Kotzias, who is on a five-day trip to Washington, told the Associated Press on Tuesday he had met with US Secretary of State John Kerry who said the United States would send the State Department's energy envoy Amos Hochstein "within days" with a counteroffer to the lucrative Gazprom deal.
Gazprom has promised Athens potential profits, including a decade-long deal to supply gas at a cut-price, in what the Greek foreign policy chief said was a "very good offer," according to AP. Kotzias said Greece was considering these offers from an economic, and not a political point of view.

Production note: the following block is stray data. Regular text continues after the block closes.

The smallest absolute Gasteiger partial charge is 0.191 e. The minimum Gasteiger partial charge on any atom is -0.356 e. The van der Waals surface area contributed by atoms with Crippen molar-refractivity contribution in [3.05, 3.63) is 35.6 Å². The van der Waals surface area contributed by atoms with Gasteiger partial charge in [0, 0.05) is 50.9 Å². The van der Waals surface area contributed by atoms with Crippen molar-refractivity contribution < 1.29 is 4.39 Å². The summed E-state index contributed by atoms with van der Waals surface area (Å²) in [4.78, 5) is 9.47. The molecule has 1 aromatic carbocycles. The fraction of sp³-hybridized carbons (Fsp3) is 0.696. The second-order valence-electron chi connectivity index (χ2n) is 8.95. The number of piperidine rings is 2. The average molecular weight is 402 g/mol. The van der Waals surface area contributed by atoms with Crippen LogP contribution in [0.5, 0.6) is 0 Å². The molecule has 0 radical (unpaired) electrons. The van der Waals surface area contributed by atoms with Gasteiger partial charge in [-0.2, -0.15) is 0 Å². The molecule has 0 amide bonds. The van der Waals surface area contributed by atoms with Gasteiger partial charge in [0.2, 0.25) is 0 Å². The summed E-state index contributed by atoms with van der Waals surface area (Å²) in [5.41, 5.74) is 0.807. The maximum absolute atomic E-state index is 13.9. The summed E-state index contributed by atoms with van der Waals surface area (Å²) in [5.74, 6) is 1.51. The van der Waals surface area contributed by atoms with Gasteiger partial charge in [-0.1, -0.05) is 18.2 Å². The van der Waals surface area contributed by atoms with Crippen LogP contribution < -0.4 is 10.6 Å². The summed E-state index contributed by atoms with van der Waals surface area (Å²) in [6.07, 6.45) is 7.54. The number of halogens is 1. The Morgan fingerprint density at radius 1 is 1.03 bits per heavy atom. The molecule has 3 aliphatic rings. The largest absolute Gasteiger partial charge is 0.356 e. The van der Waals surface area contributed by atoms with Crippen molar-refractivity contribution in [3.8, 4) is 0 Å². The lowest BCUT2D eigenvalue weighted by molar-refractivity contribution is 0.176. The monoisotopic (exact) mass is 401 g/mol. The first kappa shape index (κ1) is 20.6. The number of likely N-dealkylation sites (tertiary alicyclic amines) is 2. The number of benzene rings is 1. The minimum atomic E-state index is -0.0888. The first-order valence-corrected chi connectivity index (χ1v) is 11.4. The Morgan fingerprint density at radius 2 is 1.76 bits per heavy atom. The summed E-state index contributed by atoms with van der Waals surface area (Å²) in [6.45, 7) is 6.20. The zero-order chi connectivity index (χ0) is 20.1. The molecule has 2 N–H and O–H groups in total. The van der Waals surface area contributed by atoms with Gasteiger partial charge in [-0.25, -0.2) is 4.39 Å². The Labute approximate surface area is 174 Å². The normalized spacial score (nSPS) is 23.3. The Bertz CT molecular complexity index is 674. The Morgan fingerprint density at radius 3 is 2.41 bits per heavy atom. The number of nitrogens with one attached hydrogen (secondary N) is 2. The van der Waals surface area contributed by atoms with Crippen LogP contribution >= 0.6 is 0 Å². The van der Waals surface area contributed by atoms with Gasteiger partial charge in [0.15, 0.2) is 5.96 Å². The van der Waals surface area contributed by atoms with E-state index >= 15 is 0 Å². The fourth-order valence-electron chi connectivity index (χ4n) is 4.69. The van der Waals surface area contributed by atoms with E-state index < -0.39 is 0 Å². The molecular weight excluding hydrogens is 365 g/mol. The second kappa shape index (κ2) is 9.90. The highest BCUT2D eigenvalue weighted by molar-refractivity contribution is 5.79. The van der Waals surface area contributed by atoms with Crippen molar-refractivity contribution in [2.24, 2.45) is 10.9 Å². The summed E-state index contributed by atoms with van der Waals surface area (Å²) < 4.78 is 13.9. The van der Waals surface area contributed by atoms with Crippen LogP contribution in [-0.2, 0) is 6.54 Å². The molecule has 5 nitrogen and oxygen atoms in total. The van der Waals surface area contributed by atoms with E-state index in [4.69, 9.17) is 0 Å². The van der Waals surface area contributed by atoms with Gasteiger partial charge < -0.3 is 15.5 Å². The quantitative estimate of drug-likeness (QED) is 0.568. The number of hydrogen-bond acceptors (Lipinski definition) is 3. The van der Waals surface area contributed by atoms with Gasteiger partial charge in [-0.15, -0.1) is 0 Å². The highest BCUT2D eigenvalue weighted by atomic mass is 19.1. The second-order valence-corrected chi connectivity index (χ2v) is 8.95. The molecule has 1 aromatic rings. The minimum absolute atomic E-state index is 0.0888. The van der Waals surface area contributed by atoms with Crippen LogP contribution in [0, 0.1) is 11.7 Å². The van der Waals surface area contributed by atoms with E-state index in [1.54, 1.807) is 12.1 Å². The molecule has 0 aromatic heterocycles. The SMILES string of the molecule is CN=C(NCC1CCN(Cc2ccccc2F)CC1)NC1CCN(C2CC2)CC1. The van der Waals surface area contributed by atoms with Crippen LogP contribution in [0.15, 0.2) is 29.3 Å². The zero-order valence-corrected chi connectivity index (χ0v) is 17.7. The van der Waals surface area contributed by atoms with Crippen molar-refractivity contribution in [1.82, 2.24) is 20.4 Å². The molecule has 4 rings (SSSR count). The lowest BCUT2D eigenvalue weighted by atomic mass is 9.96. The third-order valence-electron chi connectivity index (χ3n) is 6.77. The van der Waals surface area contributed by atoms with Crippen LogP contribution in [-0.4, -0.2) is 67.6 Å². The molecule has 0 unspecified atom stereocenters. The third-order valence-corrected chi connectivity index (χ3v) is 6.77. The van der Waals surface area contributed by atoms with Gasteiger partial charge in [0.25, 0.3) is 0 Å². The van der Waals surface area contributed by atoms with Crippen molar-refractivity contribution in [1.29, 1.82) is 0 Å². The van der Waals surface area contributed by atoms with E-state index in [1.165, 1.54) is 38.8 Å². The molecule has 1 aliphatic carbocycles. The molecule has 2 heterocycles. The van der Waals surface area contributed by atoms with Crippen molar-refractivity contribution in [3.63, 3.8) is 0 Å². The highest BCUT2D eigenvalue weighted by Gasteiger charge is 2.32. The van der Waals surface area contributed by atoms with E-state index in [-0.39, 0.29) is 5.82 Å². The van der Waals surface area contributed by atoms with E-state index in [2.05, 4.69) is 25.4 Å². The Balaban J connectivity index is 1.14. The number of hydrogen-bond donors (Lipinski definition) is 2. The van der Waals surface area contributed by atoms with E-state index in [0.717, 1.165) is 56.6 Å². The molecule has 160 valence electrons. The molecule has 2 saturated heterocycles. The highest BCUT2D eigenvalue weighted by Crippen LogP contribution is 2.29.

In December 2014, Gazprom CEO Alexei Miller announced a plan to build a new pipeline to Turkey with an annual capacity of 63 billion cubic meters (2,224 billion cubic feet) of gas. Around 14 billion will be supplied to Turkey, with the rest being pumped to a hub on the Turkish-Greece border for customers in Europe.
Washington has long been critical of the European Union's reliance on Russian gas. Under the veil of energy security for the Europe, the United States has been pushing through its own energy projects in the region to diversify it away from the Russian gas producer.